You’ve decided to utilize user-generated content as a part of your marketing strategy, but what are the next steps?
Once you’ve identified the incredible benefits of user-generated content (UGC) and decided that it will be central to your marketing strategy moving forward, it’s crucial that you take the time to optimize your processes for collecting, promoting, and measuring the effects of that content. No matter how effective UGC is, it’s only as effective as you allow it to be. If you don’t know how to leverage it, why you’re using it, what objectives it will meet, and how to measure its performance, then UGC won’t do your brand or sales any good.
It is only with a solid strategy in place that you can make the most out of UGC, as it’s only through a strategy that you’ll be able to give it its best chance at working. Not only that, but the strategy will also give your marketers metrics to gage how successful it is. With that said, here are the 4 steps to creating a great user-generated content strategy.
Evaluate User-Generated Content For Your eCommerce Shop
The first thing to do when formulating a strategy is to consider why you’re making one in the first place. Deciding on a purpose gives your company something to keep top of mind, as an overarching guiding principle when approaching anything UGC related.
When coming up with a purpose it’s important to pinpoint just what you’re trying to achieve and why UGC is best-suited to achieve it. At this point it’s not about picking specific metrics and numbers, just honing in on the general direction of your UGC strategy.
The benefits of UGC have been widely published and range from building community to saving money on content creation. If you have customers creating great content featuring your brand, it should 100% be your priority to use it effectively.
Understand Your Audience
Having identified a purpose, the next step is to understand your audience. You have to understand which forms of social media they engage with most, what parts of your brand they most identify with, their demographics, their interests, and so much more.
Mostly importantly consider: how do they engage you with your store? For example, do they #hashtag more? Or do they @tag more? Do they tag your brand in posts on their feed or on stories, which disappear within 24 hours?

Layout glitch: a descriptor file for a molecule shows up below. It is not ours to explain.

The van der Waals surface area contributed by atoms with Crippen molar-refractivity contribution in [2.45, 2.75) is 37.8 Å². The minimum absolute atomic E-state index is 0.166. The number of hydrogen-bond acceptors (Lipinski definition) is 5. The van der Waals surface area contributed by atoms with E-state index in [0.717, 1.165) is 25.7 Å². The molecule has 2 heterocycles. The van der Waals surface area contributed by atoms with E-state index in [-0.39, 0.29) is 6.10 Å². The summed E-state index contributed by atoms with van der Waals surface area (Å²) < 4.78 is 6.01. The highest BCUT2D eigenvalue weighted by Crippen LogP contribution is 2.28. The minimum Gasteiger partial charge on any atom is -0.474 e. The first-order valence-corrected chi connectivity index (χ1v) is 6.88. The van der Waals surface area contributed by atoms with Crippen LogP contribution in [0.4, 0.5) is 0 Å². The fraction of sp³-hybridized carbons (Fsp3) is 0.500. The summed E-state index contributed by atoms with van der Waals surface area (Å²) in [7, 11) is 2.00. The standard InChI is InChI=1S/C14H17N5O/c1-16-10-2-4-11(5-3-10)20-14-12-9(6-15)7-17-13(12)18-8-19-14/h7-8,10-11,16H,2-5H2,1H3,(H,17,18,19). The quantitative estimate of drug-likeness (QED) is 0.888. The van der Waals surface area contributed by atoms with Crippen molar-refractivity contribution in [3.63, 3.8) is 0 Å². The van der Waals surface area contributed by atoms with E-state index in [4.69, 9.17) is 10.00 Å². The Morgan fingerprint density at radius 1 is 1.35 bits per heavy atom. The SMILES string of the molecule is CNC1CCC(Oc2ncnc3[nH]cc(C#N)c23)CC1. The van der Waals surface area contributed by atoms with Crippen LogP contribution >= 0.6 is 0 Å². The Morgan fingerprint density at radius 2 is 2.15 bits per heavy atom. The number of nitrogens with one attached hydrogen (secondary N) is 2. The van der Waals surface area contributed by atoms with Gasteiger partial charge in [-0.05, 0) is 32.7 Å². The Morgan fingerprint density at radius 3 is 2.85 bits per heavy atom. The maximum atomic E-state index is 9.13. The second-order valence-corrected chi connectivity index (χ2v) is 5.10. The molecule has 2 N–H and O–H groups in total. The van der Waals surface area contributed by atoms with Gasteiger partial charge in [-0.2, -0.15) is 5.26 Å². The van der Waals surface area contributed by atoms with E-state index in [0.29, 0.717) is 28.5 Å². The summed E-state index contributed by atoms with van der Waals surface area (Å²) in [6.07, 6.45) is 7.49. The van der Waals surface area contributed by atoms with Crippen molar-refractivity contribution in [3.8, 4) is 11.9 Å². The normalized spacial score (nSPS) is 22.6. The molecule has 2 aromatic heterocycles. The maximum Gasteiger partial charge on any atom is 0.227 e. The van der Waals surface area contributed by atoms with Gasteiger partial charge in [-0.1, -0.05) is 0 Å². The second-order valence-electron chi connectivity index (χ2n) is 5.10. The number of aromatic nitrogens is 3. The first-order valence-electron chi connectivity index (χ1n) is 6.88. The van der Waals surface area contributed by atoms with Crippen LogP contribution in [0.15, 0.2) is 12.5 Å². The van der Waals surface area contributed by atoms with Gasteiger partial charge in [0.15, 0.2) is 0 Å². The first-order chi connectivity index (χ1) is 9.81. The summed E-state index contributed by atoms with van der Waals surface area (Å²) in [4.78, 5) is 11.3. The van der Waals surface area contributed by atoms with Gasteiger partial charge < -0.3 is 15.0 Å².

The more you know, the better. And the more you make it easy for them to make engaging with you organic, the more content you’ll amass. This is because you need to know how to motivate your fans to produce UGC, which of them will, and what kind of UGC they’re most likely to produce. It’s only through having a keen understanding of your customers that you can galvanize and utilize their content.
If your audience never uses hashtags, but always shares via a tag on stories, you can use this understanding to build your strategy. If your audience uses community hashtags (think Ole Henriksen’s #OleGlow) instead of one-off campaign hashtags, create something that will last.
Plan To Leverage UGC Across Platforms
Now that you’ve identified relevant UGC content, consider where you will deploy your UGC. While the obvious place is within social media, this content can benefit your shop across brand touch points.
A few examples? You can use UGC on your website, within your blog, on your product pages, and in email campaigns. Anywhere your potential customers engage with your brand is a great place to leverage UGC.
Your purpose and plans to leverage UGC will decide what you’re hoping to achieve and how you will use it. But, it’s through concrete goals that you’ll get there. For example, if the purpose of your UGC strategy is to grow awareness around your brand, then you have to set specific objectives that correspond to that purpose.
There are numerous indicators of increased brand awareness, from increased followers on your social media accounts to more website traffic and more social engagement, and so on. Thus, in this example, you would have to set ambitious but realistic numbers you would want to meet in those areas.
Another common UGC goal is to grow sales. Some corresponding indicators would be product page views, gallery views, add-to-carts, and checkouts. Just like with an awareness goal, you should set targets for each indicator. It’s critical you set such goals so that you have something substantive to work towards.
Examine and Adapt to UGC’s Performance
Finally, keeping your purpose, audience, and goals in mind, you then have to monitor your performance in relation to all three factors. Are you getting closer to your purpose with the UGC you’re receiving? More pertinently, are the goals you laid out closer to being met? Is the audience you were expecting to engage with your brand the most, doing so?
Depending on the answers to those questions, you’ll have to adjust your strategy. Perhaps a different segment of your audience than you expected has become your main UGC producer, so it’s worth pivoting your efforts to appeal to them. Perhaps you’ve already hit all the objectives you set, so you need to set new ones. The most important thing with a strategy is keeping it dynamic so it’s able to respond to whatever comes its way.